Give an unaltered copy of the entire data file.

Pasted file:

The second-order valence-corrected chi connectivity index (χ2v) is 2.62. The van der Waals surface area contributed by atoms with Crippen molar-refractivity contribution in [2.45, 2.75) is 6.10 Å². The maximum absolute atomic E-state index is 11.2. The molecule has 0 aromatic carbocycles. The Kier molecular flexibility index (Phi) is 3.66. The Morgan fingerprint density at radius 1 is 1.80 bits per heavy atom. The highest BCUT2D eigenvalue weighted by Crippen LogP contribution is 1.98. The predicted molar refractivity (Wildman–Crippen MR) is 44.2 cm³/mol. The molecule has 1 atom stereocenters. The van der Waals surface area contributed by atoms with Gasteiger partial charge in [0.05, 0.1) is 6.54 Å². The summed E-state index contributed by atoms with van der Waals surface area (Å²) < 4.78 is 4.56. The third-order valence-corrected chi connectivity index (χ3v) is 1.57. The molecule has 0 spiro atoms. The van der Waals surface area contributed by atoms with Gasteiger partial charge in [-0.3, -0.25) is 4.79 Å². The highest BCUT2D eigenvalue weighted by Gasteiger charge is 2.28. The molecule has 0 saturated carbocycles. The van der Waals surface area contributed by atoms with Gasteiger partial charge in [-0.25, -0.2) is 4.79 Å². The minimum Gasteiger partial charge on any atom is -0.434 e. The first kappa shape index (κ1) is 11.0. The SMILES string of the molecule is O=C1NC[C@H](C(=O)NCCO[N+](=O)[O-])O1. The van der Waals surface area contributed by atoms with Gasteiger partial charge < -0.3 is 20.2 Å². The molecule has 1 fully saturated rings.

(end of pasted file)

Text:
The second-order valence-corrected chi connectivity index (χ2v) is 2.62. The van der Waals surface area contributed by atoms with Crippen molar-refractivity contribution in [2.45, 2.75) is 6.10 Å². The maximum absolute atomic E-state index is 11.2. The molecule has 0 aromatic carbocycles. The Kier molecular flexibility index (Phi) is 3.66. The Morgan fingerprint density at radius 1 is 1.80 bits per heavy atom. The highest BCUT2D eigenvalue weighted by Crippen LogP contribution is 1.98. The predicted molar refractivity (Wildman–Crippen MR) is 44.2 cm³/mol. The molecule has 1 atom stereocenters. The van der Waals surface area contributed by atoms with Gasteiger partial charge in [0.05, 0.1) is 6.54 Å². The summed E-state index contributed by atoms with van der Waals surface area (Å²) < 4.78 is 4.56. The third-order valence-corrected chi connectivity index (χ3v) is 1.57. The molecule has 0 spiro atoms. The van der Waals surface area contributed by atoms with Gasteiger partial charge in [-0.3, -0.25) is 4.79 Å². The highest BCUT2D eigenvalue weighted by Gasteiger charge is 2.28. The molecule has 0 saturated carbocycles. The van der Waals surface area contributed by atoms with Gasteiger partial charge in [-0.25, -0.2) is 4.79 Å². The minimum Gasteiger partial charge on any atom is -0.434 e. The first kappa shape index (κ1) is 11.0. The SMILES string of the molecule is O=C1NC[C@H](C(=O)NCCO[N+](=O)[O-])O1. The van der Waals surface area contributed by atoms with Gasteiger partial charge < -0.3 is 20.2 Å². The molecule has 1 fully saturated rings.